I had a conversation today in which an evangelical acquaintance explained to me that her sister-in-law (whom I know), who has bipolar disorder and anxiety/panic attacks, and is recovering from growing up in an emotionally abusive alcoholic household, simply needs to stop taking her medications, turn her life over to Jesus, and all will be well. It reminded me of my evangelical uncle who once sent a letter to the entire family explaining that my drug-addicted, mentally ill cousin should accept Jesus and he would be healed.
As far as I can tell, what the historical Jesus taught was honesty, love, forgiveness, and justice. I was at one time a “born-again” Christian and in many ways still consider myself one, although my theology has become so progressive and interfaith that I’m not always comfortable calling myself Christian.
But one thing keeps me thinking of myself as a Christian. The message of forgiveness, and the call to be kind to each other. Jesus understood that we are all fucked up. We all “sin.” We all do less than we could. We get angry and jealous and petty and we cheat and steal and do things we are ashamed of. Most of all, and worse of all, we are almost continually and inescapably unloving to others, often to those whom we love and who love us the most. And yet God–whoever or whatever God is–forgives us and loves us anyway, and calls us to forgive and love each other. Anyway.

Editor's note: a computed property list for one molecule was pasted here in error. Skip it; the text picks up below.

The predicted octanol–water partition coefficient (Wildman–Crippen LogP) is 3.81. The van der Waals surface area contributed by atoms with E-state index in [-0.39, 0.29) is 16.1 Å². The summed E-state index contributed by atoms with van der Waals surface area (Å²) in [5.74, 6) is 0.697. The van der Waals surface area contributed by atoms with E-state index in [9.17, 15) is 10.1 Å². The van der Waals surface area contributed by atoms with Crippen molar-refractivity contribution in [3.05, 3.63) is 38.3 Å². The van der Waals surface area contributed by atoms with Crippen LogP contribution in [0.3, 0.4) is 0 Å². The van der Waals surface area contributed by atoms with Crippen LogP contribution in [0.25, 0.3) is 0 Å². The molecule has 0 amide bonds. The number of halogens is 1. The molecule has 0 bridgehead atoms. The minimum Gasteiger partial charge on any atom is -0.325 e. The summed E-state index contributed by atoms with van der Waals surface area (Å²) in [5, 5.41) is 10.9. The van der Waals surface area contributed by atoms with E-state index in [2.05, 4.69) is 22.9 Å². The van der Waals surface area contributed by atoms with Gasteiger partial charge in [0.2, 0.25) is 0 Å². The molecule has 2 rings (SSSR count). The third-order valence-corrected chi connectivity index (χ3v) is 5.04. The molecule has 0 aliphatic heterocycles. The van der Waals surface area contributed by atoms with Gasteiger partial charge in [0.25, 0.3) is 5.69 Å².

In my limited experience of other religious traditions, I haven’t found this expressed in the same way; I haven’t found to be the core message. But this simple, profound truth, that we all screw up, and the only answer is forgiveness and unconditional love, rings so true, proves itself over and over in my life, that if there is any tradition I can identify with, it’s the Christian one.
Being a Christian, as I understand it, is not about being or becoming better than other people. It’s about accepting that I can’t be better or superior. And that I don’t have to, or need to, try. I’m flawed. I’m weak. I’m human. To be a Christian, in this sense, is about being able to be honest about my flaws and weaknesses and the bad things I do, and to be able to admit my errors to others, and apologize when necessary, and to do what I can to make up for damage I cause. Because somehow I am loved and forgiven anyway. That experience is so profound, so joy-giving, that it makes me want to extend that love to others. And as my life becomes more about forgiving and loving, I find I’m a more positive presence more often.